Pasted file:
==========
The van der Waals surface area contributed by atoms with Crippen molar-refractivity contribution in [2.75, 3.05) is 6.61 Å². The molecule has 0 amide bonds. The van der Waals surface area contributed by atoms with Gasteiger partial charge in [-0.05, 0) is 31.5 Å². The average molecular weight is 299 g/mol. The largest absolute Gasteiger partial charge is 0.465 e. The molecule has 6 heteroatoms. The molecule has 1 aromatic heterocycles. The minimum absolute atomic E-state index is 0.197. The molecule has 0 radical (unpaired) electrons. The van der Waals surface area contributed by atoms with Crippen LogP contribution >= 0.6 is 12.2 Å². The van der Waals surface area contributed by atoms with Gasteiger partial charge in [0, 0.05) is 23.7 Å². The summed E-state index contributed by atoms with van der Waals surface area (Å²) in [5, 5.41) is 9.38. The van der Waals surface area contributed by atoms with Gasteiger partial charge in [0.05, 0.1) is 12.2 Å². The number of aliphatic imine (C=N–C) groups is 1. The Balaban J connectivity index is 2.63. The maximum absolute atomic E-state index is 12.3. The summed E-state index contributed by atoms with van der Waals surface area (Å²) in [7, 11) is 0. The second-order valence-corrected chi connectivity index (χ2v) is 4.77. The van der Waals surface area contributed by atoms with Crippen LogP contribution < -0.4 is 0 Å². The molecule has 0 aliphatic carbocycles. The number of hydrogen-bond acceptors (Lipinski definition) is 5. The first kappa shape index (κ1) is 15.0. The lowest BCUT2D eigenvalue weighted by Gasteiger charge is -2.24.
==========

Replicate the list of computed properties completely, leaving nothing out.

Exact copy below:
The van der Waals surface area contributed by atoms with Crippen molar-refractivity contribution in [2.75, 3.05) is 6.61 Å². The molecule has 0 amide bonds. The van der Waals surface area contributed by atoms with Gasteiger partial charge in [-0.05, 0) is 31.5 Å². The average molecular weight is 299 g/mol. The largest absolute Gasteiger partial charge is 0.465 e. The molecule has 6 heteroatoms. The molecule has 1 aromatic heterocycles. The minimum absolute atomic E-state index is 0.197. The molecule has 0 radical (unpaired) electrons. The van der Waals surface area contributed by atoms with Crippen LogP contribution >= 0.6 is 12.2 Å². The van der Waals surface area contributed by atoms with Gasteiger partial charge in [0, 0.05) is 23.7 Å². The summed E-state index contributed by atoms with van der Waals surface area (Å²) in [5, 5.41) is 9.38. The van der Waals surface area contributed by atoms with Gasteiger partial charge in [0.05, 0.1) is 12.2 Å². The number of aliphatic imine (C=N–C) groups is 1. The Balaban J connectivity index is 2.63. The maximum absolute atomic E-state index is 12.3. The summed E-state index contributed by atoms with van der Waals surface area (Å²) in [7, 11) is 0. The second-order valence-corrected chi connectivity index (χ2v) is 4.77. The van der Waals surface area contributed by atoms with Crippen LogP contribution < -0.4 is 0 Å². The molecule has 0 aliphatic carbocycles. The number of hydrogen-bond acceptors (Lipinski definition) is 5. The first kappa shape index (κ1) is 15.0. The lowest BCUT2D eigenvalue weighted by Gasteiger charge is -2.24.